Why successful DX means pushing the envelope

Companies that want to thrive in the digital age must think about pushing the envelope a little to delight customers.
4 February 2020 | 9 Shares

American Airlines plane on ramp in Chicago Airport. Source: Shutterstock

Winning in the digital age isn’t easy. Those that thrive usually dare to push the envelope or think outside the box in one way or another.

In the banking space, for example, a recent trend shows that traditional banking organizations are keen to launch their own digital banks in order to compete more effectively with neobanks and other digital-only offerings catering to retail customers.

This is a choice that Standard Chartered, HSBC, DBS, and many other traditional banking giants have made.

Far away in the US, Texas Capital Bank seemed a little late to the party, so it decided to innovate when it launched its digital-only offering Bask Bank.

The new bank announced that its savings accounts will earn American Airlines AAdvantage (air) miles instead of interest — along with offering a joining bonus of an additional 5,000 air miles plus a feedback bonus and a variety of bonuses tied to the amount of balance held in the account by the customer.

Of course, the offering is just as much an incentive for American Airlines as it is for Texas Capital Bank’s digital entity.

“We take pride in creating opportunities for AAdvantage members to earn miles through their everyday activities. Collaborating with Bask Bank gives our customers a new way to easily earn miles toward their travel dreams while still tracking toward their financial goals,” said American Airlines VP of Customer Loyalty and Insights Bridget Blaise-Shamai.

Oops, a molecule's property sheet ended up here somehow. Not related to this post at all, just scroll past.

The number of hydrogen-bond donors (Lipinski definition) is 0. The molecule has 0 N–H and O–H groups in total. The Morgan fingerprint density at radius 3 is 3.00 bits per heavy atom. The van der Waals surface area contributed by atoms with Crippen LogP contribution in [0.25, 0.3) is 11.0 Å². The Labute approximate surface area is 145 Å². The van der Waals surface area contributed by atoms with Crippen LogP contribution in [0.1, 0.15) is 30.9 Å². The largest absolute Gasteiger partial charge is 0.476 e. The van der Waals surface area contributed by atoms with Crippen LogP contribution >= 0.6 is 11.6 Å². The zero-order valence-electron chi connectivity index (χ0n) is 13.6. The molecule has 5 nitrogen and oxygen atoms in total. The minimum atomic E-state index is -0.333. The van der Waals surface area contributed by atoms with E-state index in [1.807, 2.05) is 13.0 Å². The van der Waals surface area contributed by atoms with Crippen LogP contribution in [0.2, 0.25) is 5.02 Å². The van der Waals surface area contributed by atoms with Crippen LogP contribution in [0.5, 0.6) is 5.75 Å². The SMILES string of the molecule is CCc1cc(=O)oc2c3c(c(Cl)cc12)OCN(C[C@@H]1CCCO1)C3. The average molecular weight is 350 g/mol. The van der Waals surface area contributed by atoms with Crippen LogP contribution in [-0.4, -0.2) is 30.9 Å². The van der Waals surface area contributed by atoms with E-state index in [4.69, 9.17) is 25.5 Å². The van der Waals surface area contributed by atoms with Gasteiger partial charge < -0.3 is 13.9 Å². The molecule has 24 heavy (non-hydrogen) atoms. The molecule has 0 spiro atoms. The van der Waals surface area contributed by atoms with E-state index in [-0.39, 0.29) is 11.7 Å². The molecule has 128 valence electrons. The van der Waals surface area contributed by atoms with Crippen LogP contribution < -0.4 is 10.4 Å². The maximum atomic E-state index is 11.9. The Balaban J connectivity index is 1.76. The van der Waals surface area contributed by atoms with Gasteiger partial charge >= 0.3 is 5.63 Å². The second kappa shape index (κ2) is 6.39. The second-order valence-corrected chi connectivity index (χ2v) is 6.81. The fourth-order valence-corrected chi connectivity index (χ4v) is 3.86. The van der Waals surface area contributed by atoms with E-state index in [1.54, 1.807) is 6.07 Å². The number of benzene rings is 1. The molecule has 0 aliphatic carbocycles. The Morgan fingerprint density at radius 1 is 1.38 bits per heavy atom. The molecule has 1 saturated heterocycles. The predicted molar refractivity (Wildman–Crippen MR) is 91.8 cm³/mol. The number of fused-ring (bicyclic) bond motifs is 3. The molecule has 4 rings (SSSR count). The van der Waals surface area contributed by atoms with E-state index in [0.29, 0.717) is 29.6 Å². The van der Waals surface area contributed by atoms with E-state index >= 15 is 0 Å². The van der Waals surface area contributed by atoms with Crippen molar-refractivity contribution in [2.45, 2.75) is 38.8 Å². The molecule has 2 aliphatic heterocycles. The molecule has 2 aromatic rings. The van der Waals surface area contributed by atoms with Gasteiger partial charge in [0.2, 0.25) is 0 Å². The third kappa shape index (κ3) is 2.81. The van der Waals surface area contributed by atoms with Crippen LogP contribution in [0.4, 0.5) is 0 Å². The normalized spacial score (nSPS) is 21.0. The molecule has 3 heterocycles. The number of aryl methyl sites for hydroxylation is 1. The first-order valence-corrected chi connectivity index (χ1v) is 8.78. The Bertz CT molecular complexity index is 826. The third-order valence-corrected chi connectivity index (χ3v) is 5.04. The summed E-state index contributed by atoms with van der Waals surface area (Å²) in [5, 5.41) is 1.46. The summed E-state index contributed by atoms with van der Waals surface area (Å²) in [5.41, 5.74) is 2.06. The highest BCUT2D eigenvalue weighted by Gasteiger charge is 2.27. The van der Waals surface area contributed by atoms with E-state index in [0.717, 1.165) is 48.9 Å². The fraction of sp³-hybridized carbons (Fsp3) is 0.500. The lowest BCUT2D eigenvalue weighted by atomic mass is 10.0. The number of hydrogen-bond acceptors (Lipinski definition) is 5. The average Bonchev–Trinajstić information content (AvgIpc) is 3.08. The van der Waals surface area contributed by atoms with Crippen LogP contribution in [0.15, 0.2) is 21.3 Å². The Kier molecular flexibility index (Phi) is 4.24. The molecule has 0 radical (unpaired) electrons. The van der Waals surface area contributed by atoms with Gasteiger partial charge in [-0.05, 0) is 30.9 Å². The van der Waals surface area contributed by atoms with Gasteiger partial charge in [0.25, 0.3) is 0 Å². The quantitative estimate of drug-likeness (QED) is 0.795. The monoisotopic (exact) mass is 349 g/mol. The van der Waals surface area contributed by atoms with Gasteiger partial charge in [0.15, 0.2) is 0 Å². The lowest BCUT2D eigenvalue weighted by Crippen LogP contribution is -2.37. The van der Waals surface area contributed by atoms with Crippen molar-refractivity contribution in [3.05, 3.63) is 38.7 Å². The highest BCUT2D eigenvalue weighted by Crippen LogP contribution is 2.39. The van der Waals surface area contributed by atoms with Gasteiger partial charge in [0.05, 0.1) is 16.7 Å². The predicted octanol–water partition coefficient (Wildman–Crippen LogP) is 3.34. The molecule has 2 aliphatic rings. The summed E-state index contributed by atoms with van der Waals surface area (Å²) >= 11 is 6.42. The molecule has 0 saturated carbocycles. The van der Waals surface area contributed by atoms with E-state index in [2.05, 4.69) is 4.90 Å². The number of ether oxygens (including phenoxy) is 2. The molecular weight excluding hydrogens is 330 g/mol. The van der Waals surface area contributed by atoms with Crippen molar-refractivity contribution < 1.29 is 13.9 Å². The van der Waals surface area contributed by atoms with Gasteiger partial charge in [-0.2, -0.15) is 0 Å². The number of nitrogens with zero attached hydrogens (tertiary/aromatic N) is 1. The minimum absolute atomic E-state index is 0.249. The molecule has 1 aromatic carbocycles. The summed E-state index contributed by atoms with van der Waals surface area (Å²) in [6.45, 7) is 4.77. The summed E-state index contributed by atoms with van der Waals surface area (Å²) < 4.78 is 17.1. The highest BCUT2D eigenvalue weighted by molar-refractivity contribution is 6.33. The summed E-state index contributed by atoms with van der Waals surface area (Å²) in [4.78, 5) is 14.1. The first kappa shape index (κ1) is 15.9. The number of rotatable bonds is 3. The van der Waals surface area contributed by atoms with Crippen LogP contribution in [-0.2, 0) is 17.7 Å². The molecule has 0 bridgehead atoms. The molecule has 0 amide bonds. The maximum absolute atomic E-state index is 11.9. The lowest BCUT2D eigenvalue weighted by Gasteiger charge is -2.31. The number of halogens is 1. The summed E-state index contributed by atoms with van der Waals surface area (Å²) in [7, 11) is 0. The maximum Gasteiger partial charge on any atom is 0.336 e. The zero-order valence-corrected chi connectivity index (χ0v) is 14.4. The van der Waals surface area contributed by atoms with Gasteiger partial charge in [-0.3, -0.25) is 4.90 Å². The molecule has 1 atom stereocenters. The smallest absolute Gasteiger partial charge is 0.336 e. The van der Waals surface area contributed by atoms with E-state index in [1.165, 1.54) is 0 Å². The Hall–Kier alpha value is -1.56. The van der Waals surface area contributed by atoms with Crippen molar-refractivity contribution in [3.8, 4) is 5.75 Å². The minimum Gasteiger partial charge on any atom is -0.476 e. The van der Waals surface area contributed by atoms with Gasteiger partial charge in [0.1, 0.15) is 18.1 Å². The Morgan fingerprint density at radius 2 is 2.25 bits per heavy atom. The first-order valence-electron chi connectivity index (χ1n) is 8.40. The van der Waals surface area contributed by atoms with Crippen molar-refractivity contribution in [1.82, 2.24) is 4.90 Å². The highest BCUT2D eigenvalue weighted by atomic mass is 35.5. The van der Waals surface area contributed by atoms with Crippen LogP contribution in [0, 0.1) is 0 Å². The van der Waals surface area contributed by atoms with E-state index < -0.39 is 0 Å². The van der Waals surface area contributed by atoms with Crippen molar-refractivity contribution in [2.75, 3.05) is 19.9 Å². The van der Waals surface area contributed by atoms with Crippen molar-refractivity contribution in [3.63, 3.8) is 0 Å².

The partnership is just one example of what out of the box thinking looks like in the digital era. For customers, of course, this means better products and services and new and exciting experiences.

Truth be told, Bask Bank didn’t reinvent the wheel. Instead, it simply took something that is common in one part of the industry (credit cards) and matched it with something else (savings accounts) because it made sense and offered a good chance of bringing something new and novel to customers.

Ultimately, while the new offering might not win Texas Capital Bank any new customers from other states in the US, it’ll definitely be the reason for existing customers to stay loyal instead of going out looking for new options.

In the airline industry, Singapore Airlines is another example of a company that is taking the challenges posed by the digital era and crafting exciting offerings in response — to sail through and also delight customers.

The airline’s loyalty program KrisFlyer, while reinventing itself, jumped onto the blockchain and issued a new digital loyalty wallet that allows customers to spend air miles at everyday retail merchant outlets such as Lego, TWG Tea, PizzaExpress, Gong Cha, among others.

The loyalty program, therefore, becomes more practical, compared to traditional air miles programs that come with a bunch of restrictions such as redemption limits, blackout dates, and only allow for use against air travel unless exchanged for (often overpriced) gifts.

Business leaders looking around for inspiration will honestly be overwhelmed by the number of exciting ideas floating around. In the age of extreme competition, winning is really hard. However, efforts that put the customer first do get noticed and, in some cases, catapult companies far ahead of the competition.

Since companies are making the investment in digital solutions, leaders who put on their thinking caps and dare to push the boundaries definitely stand a chance to tip the scales in their favor — today.

This article originally appeared on our sister site, Tech Wire Asia